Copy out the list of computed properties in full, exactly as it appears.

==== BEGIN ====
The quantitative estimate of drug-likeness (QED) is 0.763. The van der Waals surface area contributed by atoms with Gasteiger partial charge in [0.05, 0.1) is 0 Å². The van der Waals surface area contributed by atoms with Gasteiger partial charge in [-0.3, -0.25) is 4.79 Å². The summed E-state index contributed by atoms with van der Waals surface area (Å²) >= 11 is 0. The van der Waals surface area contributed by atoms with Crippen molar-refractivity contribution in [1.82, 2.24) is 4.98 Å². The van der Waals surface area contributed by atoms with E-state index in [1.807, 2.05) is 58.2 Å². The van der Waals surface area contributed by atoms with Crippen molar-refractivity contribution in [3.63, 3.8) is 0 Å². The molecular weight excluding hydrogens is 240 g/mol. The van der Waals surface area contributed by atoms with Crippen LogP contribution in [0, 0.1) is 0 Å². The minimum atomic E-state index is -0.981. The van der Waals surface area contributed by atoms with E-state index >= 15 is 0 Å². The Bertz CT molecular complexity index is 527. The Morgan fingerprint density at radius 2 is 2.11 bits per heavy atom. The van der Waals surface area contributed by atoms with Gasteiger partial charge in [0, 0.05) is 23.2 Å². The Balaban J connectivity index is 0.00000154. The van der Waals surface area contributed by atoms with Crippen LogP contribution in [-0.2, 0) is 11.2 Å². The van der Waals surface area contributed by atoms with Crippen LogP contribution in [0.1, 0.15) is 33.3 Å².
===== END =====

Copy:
The quantitative estimate of drug-likeness (QED) is 0.763. The van der Waals surface area contributed by atoms with Gasteiger partial charge in [0.05, 0.1) is 0 Å². The van der Waals surface area contributed by atoms with Gasteiger partial charge in [-0.3, -0.25) is 4.79 Å². The summed E-state index contributed by atoms with van der Waals surface area (Å²) >= 11 is 0. The van der Waals surface area contributed by atoms with Crippen molar-refractivity contribution in [1.82, 2.24) is 4.98 Å². The van der Waals surface area contributed by atoms with E-state index in [1.807, 2.05) is 58.2 Å². The van der Waals surface area contributed by atoms with Crippen molar-refractivity contribution in [3.63, 3.8) is 0 Å². The molecular weight excluding hydrogens is 240 g/mol. The van der Waals surface area contributed by atoms with Crippen LogP contribution in [0, 0.1) is 0 Å². The minimum atomic E-state index is -0.981. The van der Waals surface area contributed by atoms with E-state index >= 15 is 0 Å². The Bertz CT molecular complexity index is 527. The Morgan fingerprint density at radius 2 is 2.11 bits per heavy atom. The van der Waals surface area contributed by atoms with Gasteiger partial charge in [0, 0.05) is 23.2 Å². The Balaban J connectivity index is 0.00000154. The van der Waals surface area contributed by atoms with Crippen LogP contribution in [-0.2, 0) is 11.2 Å². The van der Waals surface area contributed by atoms with Crippen LogP contribution in [0.1, 0.15) is 33.3 Å².